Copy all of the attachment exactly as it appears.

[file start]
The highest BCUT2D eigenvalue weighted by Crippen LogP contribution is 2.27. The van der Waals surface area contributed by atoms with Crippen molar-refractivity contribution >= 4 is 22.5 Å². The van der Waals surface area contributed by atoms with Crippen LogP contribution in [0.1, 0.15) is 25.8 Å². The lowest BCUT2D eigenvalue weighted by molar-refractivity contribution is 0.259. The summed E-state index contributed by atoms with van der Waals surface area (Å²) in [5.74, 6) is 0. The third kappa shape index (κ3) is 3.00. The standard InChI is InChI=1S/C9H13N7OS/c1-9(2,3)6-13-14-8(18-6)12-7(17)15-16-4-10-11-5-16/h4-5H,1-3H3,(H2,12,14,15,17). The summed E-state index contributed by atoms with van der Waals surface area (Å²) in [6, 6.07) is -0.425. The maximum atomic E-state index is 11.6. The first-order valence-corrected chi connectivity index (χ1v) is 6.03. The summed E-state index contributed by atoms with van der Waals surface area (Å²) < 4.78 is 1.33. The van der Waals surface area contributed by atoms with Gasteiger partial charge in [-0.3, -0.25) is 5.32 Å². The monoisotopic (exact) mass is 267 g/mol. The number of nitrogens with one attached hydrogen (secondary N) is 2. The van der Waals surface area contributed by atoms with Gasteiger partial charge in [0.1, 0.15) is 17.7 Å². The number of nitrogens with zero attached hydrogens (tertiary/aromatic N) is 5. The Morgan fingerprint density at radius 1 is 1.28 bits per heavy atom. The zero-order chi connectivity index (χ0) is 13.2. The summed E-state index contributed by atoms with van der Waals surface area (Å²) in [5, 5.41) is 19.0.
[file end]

The highest BCUT2D eigenvalue weighted by Crippen LogP contribution is 2.27. The van der Waals surface area contributed by atoms with Crippen molar-refractivity contribution >= 4 is 22.5 Å². The van der Waals surface area contributed by atoms with Crippen LogP contribution in [0.1, 0.15) is 25.8 Å². The lowest BCUT2D eigenvalue weighted by molar-refractivity contribution is 0.259. The summed E-state index contributed by atoms with van der Waals surface area (Å²) in [5.74, 6) is 0. The third kappa shape index (κ3) is 3.00. The standard InChI is InChI=1S/C9H13N7OS/c1-9(2,3)6-13-14-8(18-6)12-7(17)15-16-4-10-11-5-16/h4-5H,1-3H3,(H2,12,14,15,17). The summed E-state index contributed by atoms with van der Waals surface area (Å²) in [6, 6.07) is -0.425. The maximum atomic E-state index is 11.6. The first-order valence-corrected chi connectivity index (χ1v) is 6.03. The summed E-state index contributed by atoms with van der Waals surface area (Å²) < 4.78 is 1.33. The van der Waals surface area contributed by atoms with Gasteiger partial charge in [-0.3, -0.25) is 5.32 Å². The monoisotopic (exact) mass is 267 g/mol. The number of nitrogens with one attached hydrogen (secondary N) is 2. The van der Waals surface area contributed by atoms with Gasteiger partial charge in [0.1, 0.15) is 17.7 Å². The number of nitrogens with zero attached hydrogens (tertiary/aromatic N) is 5. The Morgan fingerprint density at radius 1 is 1.28 bits per heavy atom. The zero-order chi connectivity index (χ0) is 13.2. The summed E-state index contributed by atoms with van der Waals surface area (Å²) in [5, 5.41) is 19.0.